Fox Run, the Erickson Senior Living community located in Novi, Mich., is a mere 30 minutes away from Detroit - also known as "Motor City."
It's not surprising, then, that a number of Fox Run community members either once worked for the Big Three - General Motors (GM), Ford, or Chrysler - or are simply enthralled by cars of all kinds.
A legacy continues
Paul Vachon, author of Becoming the Motor City: A Timeline of Detroit’s Auto Industry, has an explanation as to why there are so many enthusiastic car owners in the area.
“Because the auto industry has been established in southeast Michigan for so long, there are many families who have had several generations work for one of the local automakers. All that history results in strong allegiances to one of the Big Three,” he notes.
The result of those strong allegiances? Generation after generation of car enthusiasts.
And Ernie Hawley, a Fox Run community member, is proud to be one of them.
Dedication and memories
Ernie Hawley says his love for GM cars goes back decades. After working for nearly 40 years at GM as a product evaluation driver, he couldn’t help but love their cars.
“I probably drove 100 Corvettes during that time,” says Ernie. “I’ve driven them a lot.”
During his lifetime, he’s owned 10 different Corvettes. But the one he owns now - a 2014 Corvette convertible - means the most to him for a number of reasons. He says he loves the smoothness of the ride, its overall performance, how quiet it is, the interior’s design - everything about it.
“It’s cyber gray with black stripes,” he says. “It’s probably the prettiest one I’ve owned.”
Ernie moved to Fox Run with his wife Carol a number of years ago. After she passed away, he decided to move to a two-bedroom, two-bath apartment home at Fox Run that came with access to the underground parking lot. Keeping his car protected from the elements meant protecting memories of him and Carol, he says.
“This one’s special because she helped pick out some of the colors,” recalls Ernie. “She didn’t drive it, but she sure loved to ride in it!”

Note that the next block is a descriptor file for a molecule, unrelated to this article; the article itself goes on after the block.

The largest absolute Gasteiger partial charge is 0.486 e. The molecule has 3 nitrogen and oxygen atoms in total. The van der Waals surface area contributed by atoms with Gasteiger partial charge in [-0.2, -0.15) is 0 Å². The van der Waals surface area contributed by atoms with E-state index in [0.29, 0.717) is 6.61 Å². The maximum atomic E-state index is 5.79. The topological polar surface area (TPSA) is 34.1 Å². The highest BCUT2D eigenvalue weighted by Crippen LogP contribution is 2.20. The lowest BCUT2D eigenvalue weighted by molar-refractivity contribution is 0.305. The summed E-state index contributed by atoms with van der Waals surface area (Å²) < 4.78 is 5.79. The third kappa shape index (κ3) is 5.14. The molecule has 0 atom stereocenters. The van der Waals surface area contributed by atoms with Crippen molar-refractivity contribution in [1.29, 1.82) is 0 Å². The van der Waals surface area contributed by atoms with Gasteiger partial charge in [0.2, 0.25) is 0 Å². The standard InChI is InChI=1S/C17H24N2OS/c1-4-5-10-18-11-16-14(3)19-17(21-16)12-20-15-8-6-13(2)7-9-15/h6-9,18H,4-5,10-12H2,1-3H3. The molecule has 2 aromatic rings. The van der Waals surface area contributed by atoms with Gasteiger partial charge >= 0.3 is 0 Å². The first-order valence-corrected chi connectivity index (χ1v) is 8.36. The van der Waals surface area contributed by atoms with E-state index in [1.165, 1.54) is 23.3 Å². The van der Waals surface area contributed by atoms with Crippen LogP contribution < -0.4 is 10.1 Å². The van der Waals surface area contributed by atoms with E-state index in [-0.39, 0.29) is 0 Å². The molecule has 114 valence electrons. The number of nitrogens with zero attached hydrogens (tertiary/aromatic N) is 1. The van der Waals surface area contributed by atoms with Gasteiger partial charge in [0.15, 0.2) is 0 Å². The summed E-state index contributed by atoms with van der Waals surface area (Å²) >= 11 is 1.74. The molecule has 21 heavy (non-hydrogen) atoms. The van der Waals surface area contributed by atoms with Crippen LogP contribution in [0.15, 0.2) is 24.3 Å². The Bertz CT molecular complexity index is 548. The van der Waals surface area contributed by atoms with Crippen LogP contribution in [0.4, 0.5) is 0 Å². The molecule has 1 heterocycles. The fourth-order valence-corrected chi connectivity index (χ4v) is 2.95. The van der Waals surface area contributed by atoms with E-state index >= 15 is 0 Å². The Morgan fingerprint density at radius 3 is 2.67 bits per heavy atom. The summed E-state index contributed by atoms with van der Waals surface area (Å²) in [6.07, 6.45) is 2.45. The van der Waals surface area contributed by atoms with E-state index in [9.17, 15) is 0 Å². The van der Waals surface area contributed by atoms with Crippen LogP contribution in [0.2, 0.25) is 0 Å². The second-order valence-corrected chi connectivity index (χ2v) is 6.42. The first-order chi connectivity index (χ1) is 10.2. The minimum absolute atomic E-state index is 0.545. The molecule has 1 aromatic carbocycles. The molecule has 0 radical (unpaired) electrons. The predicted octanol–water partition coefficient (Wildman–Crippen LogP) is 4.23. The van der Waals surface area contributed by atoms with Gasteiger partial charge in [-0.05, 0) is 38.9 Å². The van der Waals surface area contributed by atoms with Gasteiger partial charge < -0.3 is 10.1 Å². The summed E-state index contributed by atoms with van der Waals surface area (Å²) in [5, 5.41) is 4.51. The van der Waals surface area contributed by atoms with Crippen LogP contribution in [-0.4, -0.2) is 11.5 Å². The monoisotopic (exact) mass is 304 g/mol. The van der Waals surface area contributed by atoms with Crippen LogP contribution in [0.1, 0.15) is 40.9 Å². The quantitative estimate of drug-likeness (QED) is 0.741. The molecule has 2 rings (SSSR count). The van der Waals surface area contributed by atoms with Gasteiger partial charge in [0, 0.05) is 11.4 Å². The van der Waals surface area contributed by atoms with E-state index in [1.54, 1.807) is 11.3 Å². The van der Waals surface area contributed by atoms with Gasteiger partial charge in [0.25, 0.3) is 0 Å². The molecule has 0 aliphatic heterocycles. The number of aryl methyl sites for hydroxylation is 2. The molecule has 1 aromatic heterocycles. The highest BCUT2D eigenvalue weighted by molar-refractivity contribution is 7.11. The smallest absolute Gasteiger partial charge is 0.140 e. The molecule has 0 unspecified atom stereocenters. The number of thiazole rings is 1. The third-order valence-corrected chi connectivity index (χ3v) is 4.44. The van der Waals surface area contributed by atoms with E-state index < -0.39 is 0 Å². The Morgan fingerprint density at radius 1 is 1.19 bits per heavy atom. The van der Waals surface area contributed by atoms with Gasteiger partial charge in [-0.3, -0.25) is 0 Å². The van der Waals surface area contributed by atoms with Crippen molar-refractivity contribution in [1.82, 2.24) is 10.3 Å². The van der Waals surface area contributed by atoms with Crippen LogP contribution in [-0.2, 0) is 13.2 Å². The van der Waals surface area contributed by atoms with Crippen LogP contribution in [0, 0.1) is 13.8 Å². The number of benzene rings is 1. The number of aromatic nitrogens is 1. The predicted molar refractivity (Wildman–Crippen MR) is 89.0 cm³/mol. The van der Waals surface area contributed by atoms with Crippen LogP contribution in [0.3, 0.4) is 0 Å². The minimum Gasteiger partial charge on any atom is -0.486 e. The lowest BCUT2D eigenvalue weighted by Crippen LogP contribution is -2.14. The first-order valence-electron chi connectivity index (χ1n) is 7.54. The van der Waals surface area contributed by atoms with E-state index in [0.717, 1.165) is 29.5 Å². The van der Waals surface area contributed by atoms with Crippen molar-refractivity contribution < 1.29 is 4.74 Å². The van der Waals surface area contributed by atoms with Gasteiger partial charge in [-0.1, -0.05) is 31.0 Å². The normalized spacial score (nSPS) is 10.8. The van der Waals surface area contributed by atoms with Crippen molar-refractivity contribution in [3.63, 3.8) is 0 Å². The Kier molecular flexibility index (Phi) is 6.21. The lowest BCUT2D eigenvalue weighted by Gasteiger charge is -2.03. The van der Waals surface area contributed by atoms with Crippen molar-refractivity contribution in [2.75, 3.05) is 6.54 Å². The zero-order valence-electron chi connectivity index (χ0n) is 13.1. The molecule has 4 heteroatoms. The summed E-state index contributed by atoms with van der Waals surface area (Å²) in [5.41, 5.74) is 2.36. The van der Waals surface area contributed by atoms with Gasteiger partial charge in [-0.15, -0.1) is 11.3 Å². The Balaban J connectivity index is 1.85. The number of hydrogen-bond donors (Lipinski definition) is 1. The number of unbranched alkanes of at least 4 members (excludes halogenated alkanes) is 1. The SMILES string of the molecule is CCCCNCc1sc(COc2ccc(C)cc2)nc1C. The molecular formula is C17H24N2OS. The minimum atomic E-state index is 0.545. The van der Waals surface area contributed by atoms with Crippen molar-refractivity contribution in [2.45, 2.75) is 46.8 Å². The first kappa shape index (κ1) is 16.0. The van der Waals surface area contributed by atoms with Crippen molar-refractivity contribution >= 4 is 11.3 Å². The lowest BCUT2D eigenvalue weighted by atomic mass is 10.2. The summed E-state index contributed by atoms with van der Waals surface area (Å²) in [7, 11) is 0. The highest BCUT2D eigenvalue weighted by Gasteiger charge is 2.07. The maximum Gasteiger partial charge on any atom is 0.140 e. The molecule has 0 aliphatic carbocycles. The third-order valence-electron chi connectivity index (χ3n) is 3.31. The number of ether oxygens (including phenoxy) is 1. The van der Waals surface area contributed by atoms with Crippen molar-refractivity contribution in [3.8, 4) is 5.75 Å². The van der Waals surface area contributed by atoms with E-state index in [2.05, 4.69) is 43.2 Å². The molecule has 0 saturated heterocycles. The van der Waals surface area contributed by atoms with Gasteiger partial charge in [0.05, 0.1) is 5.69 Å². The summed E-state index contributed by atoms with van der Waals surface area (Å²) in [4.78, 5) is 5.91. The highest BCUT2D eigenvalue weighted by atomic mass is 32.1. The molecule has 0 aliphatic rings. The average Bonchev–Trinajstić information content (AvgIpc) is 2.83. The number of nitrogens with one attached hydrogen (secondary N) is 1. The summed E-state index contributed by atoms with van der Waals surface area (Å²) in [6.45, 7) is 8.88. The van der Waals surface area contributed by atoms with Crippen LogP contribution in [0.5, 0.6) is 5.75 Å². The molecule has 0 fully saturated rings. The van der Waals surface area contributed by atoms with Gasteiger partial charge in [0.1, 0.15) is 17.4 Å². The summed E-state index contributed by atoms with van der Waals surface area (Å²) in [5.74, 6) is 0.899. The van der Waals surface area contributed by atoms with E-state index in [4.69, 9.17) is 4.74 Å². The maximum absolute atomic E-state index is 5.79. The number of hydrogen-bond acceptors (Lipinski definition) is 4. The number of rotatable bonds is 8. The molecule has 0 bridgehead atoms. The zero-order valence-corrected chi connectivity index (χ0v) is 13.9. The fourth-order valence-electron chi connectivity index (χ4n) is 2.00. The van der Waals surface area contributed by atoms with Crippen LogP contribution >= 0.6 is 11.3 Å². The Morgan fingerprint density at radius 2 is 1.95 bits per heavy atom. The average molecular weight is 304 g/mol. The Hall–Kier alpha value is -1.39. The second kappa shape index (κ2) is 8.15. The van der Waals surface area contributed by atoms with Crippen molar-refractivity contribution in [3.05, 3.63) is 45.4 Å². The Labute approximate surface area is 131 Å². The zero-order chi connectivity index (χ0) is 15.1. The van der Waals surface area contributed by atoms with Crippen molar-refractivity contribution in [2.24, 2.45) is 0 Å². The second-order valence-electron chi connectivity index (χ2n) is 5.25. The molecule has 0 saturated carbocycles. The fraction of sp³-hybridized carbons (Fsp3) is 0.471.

Growing up with cars
But Ernie isn’t the only person at Fox Run who is fascinated by the automotive industry.
Since he was a young boy, Fox Run community member Peter Meier has loved cars as well.
When he was 14 years old, Peter and his family came to the United States from Germany. Out of the 15 days they spent traveling across the ocean in an Army transport ship, Peter says that they dealt with dangerous storms on 14 of them. His cousin Ted, who worked for the Ford Motor Company in Flint, Mich., picked them up at Ellis Island.
Growing up in Germany, he collected pictures of cars and pasted them in a booklet he made.
“I had Fords and others, but the Studebaker model was my favorite,” Peter recalls.
Also while in Germany, Peter decided to drop out of school and work as a baker. But after his family made it to the U.S., he returned to school - even though he couldn’t speak English at the time - and eventually attended junior college. During the summers, he worked in road construction to earn money.
“This is when I bought my first car,” Peter says. It was an old Buick two-door hardtop. He kept working, to save up enough money for a black MGB convertible, which Peter bought near his college graduation.
Peter continued his education, earned a Ph.D., and worked for 32 years as a professor at the University of Michigan. He owned many cars over these years, including a couple of Volkswagens, a Rabbit convertible, and his present ride: a 2000 CKL 430 Mercedes red convertible with a black top and black interior.
And while Peter doesn’t park his latest ride in the campus garage like Ernie and other car aficionados do, he takes great care of it by storing it off-campus during the winter - and treats it to a glass of wine once in a while.
When his Mercedes turned 21, Peter decided to participate in a college tradition. Whenever students turned 21 at the University of Michigan, they would go celebrate with a drink at a pub called Pretzel Bell.
“I knew the car couldn’t go into the Pretzel Bell,” says Peter. So he drove the car there, sat outside in it, drank a glass of wine, and sang a German birthday song.
Peter points out that his car isn’t just red, it’s “lava red.” He adds, “You need that if the car’s going to go fast!”
When asked how fast the car has gone, he says that when he let one of his daughters drive it - with him as the passenger - they went 120 mph. But that wasn’t the fastest.
“I had it up to 130-something,” says Peter, laughing. “How would you like to have your daughter drive faster than you?”
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